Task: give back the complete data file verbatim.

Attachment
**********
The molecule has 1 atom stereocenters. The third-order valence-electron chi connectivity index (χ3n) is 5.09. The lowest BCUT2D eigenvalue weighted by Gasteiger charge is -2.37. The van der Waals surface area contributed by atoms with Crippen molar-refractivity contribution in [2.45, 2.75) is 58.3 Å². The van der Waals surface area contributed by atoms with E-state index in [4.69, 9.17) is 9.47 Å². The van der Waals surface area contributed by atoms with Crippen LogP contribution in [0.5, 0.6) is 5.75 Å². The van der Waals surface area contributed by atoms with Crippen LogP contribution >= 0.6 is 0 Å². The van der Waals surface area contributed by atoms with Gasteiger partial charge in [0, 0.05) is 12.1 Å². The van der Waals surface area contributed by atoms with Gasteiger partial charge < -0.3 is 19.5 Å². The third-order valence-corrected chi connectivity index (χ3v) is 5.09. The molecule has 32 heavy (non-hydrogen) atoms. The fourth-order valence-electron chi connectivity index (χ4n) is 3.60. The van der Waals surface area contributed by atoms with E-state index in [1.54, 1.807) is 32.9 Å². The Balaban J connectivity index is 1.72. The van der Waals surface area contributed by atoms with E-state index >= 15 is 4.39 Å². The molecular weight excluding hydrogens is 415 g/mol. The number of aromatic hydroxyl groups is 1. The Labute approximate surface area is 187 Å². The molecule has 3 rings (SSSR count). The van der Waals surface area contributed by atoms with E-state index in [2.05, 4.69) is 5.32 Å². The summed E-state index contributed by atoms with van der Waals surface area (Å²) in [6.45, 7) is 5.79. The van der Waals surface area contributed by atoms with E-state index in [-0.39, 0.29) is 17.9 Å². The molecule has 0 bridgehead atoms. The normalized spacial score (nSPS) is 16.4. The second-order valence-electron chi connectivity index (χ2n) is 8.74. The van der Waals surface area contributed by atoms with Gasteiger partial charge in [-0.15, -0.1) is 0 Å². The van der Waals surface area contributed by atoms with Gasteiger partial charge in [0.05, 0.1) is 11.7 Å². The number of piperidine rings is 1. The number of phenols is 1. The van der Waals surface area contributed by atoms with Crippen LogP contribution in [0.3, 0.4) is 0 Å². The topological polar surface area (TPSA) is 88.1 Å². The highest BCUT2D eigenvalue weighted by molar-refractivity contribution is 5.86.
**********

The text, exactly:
The molecule has 1 atom stereocenters. The third-order valence-electron chi connectivity index (χ3n) is 5.09. The lowest BCUT2D eigenvalue weighted by Gasteiger charge is -2.37. The van der Waals surface area contributed by atoms with Crippen molar-refractivity contribution in [2.45, 2.75) is 58.3 Å². The van der Waals surface area contributed by atoms with E-state index in [4.69, 9.17) is 9.47 Å². The van der Waals surface area contributed by atoms with Crippen LogP contribution in [0.5, 0.6) is 5.75 Å². The van der Waals surface area contributed by atoms with Crippen LogP contribution >= 0.6 is 0 Å². The van der Waals surface area contributed by atoms with Gasteiger partial charge in [0, 0.05) is 12.1 Å². The van der Waals surface area contributed by atoms with Gasteiger partial charge < -0.3 is 19.5 Å². The third-order valence-corrected chi connectivity index (χ3v) is 5.09. The molecule has 32 heavy (non-hydrogen) atoms. The fourth-order valence-electron chi connectivity index (χ4n) is 3.60. The van der Waals surface area contributed by atoms with E-state index in [1.54, 1.807) is 32.9 Å². The Balaban J connectivity index is 1.72. The van der Waals surface area contributed by atoms with E-state index >= 15 is 4.39 Å². The molecular weight excluding hydrogens is 415 g/mol. The number of aromatic hydroxyl groups is 1. The Labute approximate surface area is 187 Å². The molecule has 3 rings (SSSR count). The van der Waals surface area contributed by atoms with E-state index in [2.05, 4.69) is 5.32 Å². The summed E-state index contributed by atoms with van der Waals surface area (Å²) in [6.45, 7) is 5.79. The van der Waals surface area contributed by atoms with E-state index in [-0.39, 0.29) is 17.9 Å². The molecule has 0 bridgehead atoms. The normalized spacial score (nSPS) is 16.4. The second-order valence-electron chi connectivity index (χ2n) is 8.74. The van der Waals surface area contributed by atoms with Gasteiger partial charge in [-0.15, -0.1) is 0 Å². The van der Waals surface area contributed by atoms with Gasteiger partial charge in [0.05, 0.1) is 11.7 Å². The number of piperidine rings is 1. The number of phenols is 1. The van der Waals surface area contributed by atoms with Crippen LogP contribution in [0.3, 0.4) is 0 Å². The topological polar surface area (TPSA) is 88.1 Å². The highest BCUT2D eigenvalue weighted by molar-refractivity contribution is 5.86.